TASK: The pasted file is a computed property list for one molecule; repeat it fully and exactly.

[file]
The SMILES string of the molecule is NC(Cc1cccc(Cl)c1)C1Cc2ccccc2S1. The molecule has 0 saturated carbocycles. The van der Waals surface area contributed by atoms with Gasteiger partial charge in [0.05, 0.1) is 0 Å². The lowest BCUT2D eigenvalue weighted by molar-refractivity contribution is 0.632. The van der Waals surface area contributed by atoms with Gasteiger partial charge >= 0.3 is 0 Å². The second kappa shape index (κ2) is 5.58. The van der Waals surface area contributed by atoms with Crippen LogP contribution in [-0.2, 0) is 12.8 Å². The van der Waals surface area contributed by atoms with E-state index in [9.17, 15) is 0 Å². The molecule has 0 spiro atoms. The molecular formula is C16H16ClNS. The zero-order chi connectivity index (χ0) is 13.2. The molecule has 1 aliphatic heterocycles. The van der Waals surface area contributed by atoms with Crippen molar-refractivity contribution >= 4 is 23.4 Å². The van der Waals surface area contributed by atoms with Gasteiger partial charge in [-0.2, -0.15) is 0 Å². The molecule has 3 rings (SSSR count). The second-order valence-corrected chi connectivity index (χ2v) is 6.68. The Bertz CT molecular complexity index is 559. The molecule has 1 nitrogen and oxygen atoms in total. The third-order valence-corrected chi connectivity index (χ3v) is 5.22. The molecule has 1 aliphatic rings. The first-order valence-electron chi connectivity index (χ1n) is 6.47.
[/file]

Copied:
The SMILES string of the molecule is NC(Cc1cccc(Cl)c1)C1Cc2ccccc2S1. The molecule has 0 saturated carbocycles. The van der Waals surface area contributed by atoms with Gasteiger partial charge in [0.05, 0.1) is 0 Å². The lowest BCUT2D eigenvalue weighted by molar-refractivity contribution is 0.632. The van der Waals surface area contributed by atoms with Gasteiger partial charge >= 0.3 is 0 Å². The second kappa shape index (κ2) is 5.58. The van der Waals surface area contributed by atoms with Crippen LogP contribution in [-0.2, 0) is 12.8 Å². The van der Waals surface area contributed by atoms with E-state index in [9.17, 15) is 0 Å². The molecule has 0 spiro atoms. The molecular formula is C16H16ClNS. The zero-order chi connectivity index (χ0) is 13.2. The molecule has 1 aliphatic heterocycles. The van der Waals surface area contributed by atoms with Crippen molar-refractivity contribution >= 4 is 23.4 Å². The van der Waals surface area contributed by atoms with Gasteiger partial charge in [-0.2, -0.15) is 0 Å². The molecule has 3 rings (SSSR count). The second-order valence-corrected chi connectivity index (χ2v) is 6.68. The Bertz CT molecular complexity index is 559. The molecule has 1 nitrogen and oxygen atoms in total. The third-order valence-corrected chi connectivity index (χ3v) is 5.22. The molecule has 1 aliphatic rings. The first-order valence-electron chi connectivity index (χ1n) is 6.47.